Mira took this picture....I love her pictures......that is why I borrow them!!
I love this commencement speech. I wish I would have been told this when I graduated.....but I doubt I would have listened.
Anyway, it is a beautiful speech....and makes me think how many times I am on "cruise control"
and missing the beauty of the here and now.
Have a great day.
So here's what I wanted to tell you today: get a life.
A real life, not a manic pursuit of the next promotion,
the bigger paycheck, the larger house.
Do you think you'd care so very much about those things
if you blew an aneurysm one afternoon, or found a lump in your breast?
Get a life in which you notice the smell of salt water
pushing itself on a breeze over Seaside Heights,
a life in which you stop and watch how a red tailed hawk circles over the water gap
or the way a baby scowls with concentration
when she tries to pick up a Cheerio with her thumb and first finger.
Get a life in which you are not alone.
Find people you love, and who love you.
And remember that love is not leisure, it is work.
Each time you look at your diploma, remember that you are still a student,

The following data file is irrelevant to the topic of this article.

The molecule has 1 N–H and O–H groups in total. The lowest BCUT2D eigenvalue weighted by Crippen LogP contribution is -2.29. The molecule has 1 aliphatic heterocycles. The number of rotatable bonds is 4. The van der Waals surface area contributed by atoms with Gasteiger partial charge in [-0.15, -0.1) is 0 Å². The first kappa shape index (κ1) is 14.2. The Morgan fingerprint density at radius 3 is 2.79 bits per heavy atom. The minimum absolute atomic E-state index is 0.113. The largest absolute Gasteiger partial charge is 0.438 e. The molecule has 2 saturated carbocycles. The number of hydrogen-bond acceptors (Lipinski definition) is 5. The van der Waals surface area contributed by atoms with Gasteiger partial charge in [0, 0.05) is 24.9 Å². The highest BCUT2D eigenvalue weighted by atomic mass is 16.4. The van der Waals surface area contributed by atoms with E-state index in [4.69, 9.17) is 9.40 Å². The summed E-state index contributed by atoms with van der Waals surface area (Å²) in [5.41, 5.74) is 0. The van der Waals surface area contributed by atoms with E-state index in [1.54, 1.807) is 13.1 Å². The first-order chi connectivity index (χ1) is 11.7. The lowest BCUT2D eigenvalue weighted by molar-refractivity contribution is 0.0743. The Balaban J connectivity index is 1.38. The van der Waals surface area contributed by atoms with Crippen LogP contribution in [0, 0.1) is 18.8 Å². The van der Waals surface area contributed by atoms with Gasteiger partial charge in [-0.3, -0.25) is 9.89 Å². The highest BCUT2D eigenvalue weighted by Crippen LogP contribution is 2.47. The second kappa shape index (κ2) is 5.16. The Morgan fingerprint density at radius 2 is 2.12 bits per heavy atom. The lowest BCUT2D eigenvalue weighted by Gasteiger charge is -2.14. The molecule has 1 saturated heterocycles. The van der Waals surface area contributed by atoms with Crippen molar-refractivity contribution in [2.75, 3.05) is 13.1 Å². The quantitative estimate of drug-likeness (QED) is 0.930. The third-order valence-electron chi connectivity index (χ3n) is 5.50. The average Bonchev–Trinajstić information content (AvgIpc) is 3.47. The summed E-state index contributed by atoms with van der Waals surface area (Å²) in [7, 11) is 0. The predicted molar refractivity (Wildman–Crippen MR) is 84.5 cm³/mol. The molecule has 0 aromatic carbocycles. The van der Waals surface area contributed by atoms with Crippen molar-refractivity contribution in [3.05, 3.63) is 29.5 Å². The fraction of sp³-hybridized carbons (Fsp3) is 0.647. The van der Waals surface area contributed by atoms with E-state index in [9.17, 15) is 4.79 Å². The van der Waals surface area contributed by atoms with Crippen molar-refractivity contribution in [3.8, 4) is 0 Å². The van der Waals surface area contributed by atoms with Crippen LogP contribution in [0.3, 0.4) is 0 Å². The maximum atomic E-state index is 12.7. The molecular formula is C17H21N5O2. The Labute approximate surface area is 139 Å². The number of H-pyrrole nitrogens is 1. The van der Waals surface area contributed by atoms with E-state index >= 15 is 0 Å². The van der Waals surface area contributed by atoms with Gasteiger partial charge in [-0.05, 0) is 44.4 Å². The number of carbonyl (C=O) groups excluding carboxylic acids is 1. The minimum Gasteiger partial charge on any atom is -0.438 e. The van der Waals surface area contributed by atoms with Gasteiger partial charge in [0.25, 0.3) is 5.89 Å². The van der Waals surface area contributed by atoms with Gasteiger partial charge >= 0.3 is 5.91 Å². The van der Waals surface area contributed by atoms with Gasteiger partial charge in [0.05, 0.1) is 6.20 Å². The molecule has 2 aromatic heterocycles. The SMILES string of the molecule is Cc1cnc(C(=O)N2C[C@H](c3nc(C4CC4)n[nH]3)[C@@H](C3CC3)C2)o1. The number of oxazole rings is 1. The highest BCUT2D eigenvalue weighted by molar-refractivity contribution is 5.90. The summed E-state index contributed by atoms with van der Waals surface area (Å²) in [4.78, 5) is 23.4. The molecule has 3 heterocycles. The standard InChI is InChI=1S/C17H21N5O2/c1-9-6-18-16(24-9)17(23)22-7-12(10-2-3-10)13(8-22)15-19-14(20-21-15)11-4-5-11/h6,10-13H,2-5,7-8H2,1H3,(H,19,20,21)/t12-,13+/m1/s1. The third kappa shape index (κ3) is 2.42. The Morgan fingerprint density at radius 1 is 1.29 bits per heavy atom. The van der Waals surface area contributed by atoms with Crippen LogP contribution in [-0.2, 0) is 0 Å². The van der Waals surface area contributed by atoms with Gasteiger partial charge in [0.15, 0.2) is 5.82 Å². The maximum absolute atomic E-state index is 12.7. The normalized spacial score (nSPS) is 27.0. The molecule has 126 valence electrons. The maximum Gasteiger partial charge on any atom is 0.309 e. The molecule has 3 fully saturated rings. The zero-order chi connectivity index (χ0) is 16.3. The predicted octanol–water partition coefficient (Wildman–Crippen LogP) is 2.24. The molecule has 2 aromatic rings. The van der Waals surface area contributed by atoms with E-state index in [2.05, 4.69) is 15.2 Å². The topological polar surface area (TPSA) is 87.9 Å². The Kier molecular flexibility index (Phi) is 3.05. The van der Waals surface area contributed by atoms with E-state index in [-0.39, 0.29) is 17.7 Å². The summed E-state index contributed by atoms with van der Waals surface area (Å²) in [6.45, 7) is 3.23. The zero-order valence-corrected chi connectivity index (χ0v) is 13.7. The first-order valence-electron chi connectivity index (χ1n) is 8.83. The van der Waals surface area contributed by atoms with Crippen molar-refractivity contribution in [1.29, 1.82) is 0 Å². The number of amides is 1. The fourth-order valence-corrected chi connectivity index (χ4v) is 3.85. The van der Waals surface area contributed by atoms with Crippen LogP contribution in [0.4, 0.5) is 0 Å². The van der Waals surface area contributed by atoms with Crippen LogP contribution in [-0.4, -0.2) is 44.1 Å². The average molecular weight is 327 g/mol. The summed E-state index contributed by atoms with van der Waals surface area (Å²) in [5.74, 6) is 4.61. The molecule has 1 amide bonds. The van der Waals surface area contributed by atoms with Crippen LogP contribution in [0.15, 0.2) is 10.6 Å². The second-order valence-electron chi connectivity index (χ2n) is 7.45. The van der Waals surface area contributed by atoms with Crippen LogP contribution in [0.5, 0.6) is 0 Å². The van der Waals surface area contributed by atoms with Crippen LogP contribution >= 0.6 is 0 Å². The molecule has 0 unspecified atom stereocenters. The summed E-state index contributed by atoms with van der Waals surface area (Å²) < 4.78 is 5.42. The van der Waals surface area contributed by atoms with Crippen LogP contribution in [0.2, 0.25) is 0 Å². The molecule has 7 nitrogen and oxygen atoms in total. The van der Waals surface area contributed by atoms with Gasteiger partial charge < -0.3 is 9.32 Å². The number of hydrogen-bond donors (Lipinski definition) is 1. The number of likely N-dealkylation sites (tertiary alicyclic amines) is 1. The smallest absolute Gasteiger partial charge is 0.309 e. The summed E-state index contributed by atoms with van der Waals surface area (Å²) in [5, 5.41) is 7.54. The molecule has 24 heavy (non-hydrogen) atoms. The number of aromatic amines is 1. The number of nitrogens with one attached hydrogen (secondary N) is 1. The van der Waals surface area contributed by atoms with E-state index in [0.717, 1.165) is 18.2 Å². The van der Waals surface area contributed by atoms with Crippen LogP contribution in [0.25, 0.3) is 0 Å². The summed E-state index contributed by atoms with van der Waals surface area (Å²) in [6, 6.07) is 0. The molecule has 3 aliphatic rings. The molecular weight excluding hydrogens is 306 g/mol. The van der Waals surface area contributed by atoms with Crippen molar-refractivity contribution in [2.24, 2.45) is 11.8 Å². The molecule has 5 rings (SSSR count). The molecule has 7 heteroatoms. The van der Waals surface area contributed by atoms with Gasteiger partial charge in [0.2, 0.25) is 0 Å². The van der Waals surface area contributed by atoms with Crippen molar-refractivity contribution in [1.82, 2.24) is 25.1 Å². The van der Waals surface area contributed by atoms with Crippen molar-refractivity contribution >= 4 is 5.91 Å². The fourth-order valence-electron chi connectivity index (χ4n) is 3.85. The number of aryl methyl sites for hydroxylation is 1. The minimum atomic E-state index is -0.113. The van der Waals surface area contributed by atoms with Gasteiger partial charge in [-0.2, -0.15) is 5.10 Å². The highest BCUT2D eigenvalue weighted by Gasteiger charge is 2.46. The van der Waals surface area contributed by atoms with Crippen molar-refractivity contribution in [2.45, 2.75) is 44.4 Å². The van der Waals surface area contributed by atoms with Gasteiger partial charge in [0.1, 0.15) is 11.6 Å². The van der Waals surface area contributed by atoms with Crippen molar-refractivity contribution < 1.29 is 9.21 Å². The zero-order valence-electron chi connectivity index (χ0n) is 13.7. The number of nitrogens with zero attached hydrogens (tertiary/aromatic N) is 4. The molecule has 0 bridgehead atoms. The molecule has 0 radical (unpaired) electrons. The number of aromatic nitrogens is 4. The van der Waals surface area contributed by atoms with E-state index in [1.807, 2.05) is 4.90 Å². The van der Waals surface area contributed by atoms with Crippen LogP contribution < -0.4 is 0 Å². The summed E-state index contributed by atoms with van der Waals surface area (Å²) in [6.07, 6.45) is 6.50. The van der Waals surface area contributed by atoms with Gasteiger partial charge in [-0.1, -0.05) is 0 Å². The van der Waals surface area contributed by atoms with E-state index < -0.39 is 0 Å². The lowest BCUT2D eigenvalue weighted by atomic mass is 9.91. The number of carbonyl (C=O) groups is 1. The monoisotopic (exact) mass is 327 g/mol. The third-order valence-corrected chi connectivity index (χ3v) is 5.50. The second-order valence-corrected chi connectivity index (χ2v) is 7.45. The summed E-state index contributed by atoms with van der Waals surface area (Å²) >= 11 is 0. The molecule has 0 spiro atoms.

still learning how to best treasure your connection to others.
Pick up the phone. Send an e-mail.
Write a letter. Kiss your Mom. Hug your Dad.
Get a life in which you are generous.
Look around at the azaleas in the suburban neighborhood where you grew up;
look at a full moon hanging silver in a black, black sky on a cold night.
And realize that life is the best thing ever,
and that you have no business taking it for granted.
Care so deeply about its goodness that you want to spread it around.
Take money you would have spent on beers and give it to charity.
Work in a soup kitchen. Be a big brother or sister.
All of you want to do well.
But if you do not do good, too, then doing well will never be enough.
It is so easy to waste our lives: our days, our hours, our minutes.
It is so easy to take for granted the color of the azaleas,
the sheen of the limestone on Fifth Avenue,
the color of our kid's eyes,
the way the melody in a symphony rises and falls and disappears and
It is so easy to exist instead of live.
-- Anna Quindlen's Commencement address to class of 1999 at Villanova